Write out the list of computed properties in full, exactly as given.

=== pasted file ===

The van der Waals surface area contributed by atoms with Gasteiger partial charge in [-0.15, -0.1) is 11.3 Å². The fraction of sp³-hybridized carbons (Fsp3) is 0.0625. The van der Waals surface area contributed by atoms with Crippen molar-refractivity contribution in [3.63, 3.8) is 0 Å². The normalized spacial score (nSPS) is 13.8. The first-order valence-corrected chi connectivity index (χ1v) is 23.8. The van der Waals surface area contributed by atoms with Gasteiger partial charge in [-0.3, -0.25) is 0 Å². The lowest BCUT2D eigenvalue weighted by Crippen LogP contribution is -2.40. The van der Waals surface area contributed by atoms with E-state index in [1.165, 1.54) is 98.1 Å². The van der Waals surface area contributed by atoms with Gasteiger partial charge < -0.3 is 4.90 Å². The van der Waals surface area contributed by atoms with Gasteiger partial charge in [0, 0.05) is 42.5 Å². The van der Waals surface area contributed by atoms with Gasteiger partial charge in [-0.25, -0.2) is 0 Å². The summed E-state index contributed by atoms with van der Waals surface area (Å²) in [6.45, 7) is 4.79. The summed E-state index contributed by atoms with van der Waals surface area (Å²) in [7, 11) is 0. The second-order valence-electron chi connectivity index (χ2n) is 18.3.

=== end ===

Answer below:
The van der Waals surface area contributed by atoms with Gasteiger partial charge in [-0.15, -0.1) is 11.3 Å². The fraction of sp³-hybridized carbons (Fsp3) is 0.0625. The van der Waals surface area contributed by atoms with Crippen molar-refractivity contribution in [3.63, 3.8) is 0 Å². The normalized spacial score (nSPS) is 13.8. The first-order valence-corrected chi connectivity index (χ1v) is 23.8. The van der Waals surface area contributed by atoms with Gasteiger partial charge in [-0.3, -0.25) is 0 Å². The lowest BCUT2D eigenvalue weighted by Crippen LogP contribution is -2.40. The van der Waals surface area contributed by atoms with E-state index in [1.165, 1.54) is 98.1 Å². The van der Waals surface area contributed by atoms with Gasteiger partial charge < -0.3 is 4.90 Å². The van der Waals surface area contributed by atoms with Gasteiger partial charge in [0, 0.05) is 42.5 Å². The van der Waals surface area contributed by atoms with Gasteiger partial charge in [-0.25, -0.2) is 0 Å². The summed E-state index contributed by atoms with van der Waals surface area (Å²) in [6.45, 7) is 4.79. The summed E-state index contributed by atoms with van der Waals surface area (Å²) in [7, 11) is 0. The second-order valence-electron chi connectivity index (χ2n) is 18.3.